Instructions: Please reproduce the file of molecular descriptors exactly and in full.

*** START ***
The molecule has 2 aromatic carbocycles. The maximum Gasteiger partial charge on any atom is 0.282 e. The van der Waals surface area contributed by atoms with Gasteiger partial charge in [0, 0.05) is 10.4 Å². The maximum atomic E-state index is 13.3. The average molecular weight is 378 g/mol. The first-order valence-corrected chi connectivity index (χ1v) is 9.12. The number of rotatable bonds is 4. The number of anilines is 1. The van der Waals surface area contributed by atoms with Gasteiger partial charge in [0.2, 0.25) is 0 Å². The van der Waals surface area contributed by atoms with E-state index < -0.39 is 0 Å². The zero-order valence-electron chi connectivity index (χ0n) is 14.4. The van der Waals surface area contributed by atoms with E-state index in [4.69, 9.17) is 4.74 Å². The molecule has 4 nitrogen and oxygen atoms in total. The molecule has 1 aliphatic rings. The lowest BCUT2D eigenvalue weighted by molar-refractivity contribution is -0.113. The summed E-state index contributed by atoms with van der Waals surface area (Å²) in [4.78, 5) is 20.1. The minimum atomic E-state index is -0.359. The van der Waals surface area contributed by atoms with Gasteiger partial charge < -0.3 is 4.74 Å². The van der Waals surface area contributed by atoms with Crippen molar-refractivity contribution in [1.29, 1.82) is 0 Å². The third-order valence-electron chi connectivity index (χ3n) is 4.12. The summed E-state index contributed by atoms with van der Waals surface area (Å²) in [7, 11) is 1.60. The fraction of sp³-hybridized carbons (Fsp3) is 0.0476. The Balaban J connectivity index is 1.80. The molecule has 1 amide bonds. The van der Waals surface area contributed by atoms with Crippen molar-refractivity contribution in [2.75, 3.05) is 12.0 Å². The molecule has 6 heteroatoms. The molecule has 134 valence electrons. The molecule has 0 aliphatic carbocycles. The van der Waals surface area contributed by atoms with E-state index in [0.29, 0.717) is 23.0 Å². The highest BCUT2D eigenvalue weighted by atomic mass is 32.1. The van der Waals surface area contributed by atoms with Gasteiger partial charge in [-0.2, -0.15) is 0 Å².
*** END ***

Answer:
The molecule has 2 aromatic carbocycles. The maximum Gasteiger partial charge on any atom is 0.282 e. The van der Waals surface area contributed by atoms with Gasteiger partial charge in [0, 0.05) is 10.4 Å². The maximum atomic E-state index is 13.3. The average molecular weight is 378 g/mol. The first-order valence-corrected chi connectivity index (χ1v) is 9.12. The number of rotatable bonds is 4. The number of anilines is 1. The van der Waals surface area contributed by atoms with Gasteiger partial charge in [0.2, 0.25) is 0 Å². The van der Waals surface area contributed by atoms with E-state index < -0.39 is 0 Å². The zero-order valence-electron chi connectivity index (χ0n) is 14.4. The van der Waals surface area contributed by atoms with E-state index in [4.69, 9.17) is 4.74 Å². The molecule has 4 nitrogen and oxygen atoms in total. The molecule has 1 aliphatic rings. The lowest BCUT2D eigenvalue weighted by molar-refractivity contribution is -0.113. The summed E-state index contributed by atoms with van der Waals surface area (Å²) in [4.78, 5) is 20.1. The minimum atomic E-state index is -0.359. The van der Waals surface area contributed by atoms with Gasteiger partial charge < -0.3 is 4.74 Å². The van der Waals surface area contributed by atoms with Crippen molar-refractivity contribution in [1.29, 1.82) is 0 Å². The third-order valence-electron chi connectivity index (χ3n) is 4.12. The summed E-state index contributed by atoms with van der Waals surface area (Å²) in [7, 11) is 1.60. The fraction of sp³-hybridized carbons (Fsp3) is 0.0476. The Balaban J connectivity index is 1.80. The molecule has 1 amide bonds. The van der Waals surface area contributed by atoms with Crippen molar-refractivity contribution in [2.75, 3.05) is 12.0 Å². The molecule has 6 heteroatoms. The molecule has 134 valence electrons. The molecule has 0 aliphatic carbocycles. The van der Waals surface area contributed by atoms with E-state index in [0.29, 0.717) is 23.0 Å². The highest BCUT2D eigenvalue weighted by atomic mass is 32.1. The van der Waals surface area contributed by atoms with Gasteiger partial charge in [-0.2, -0.15) is 0 Å².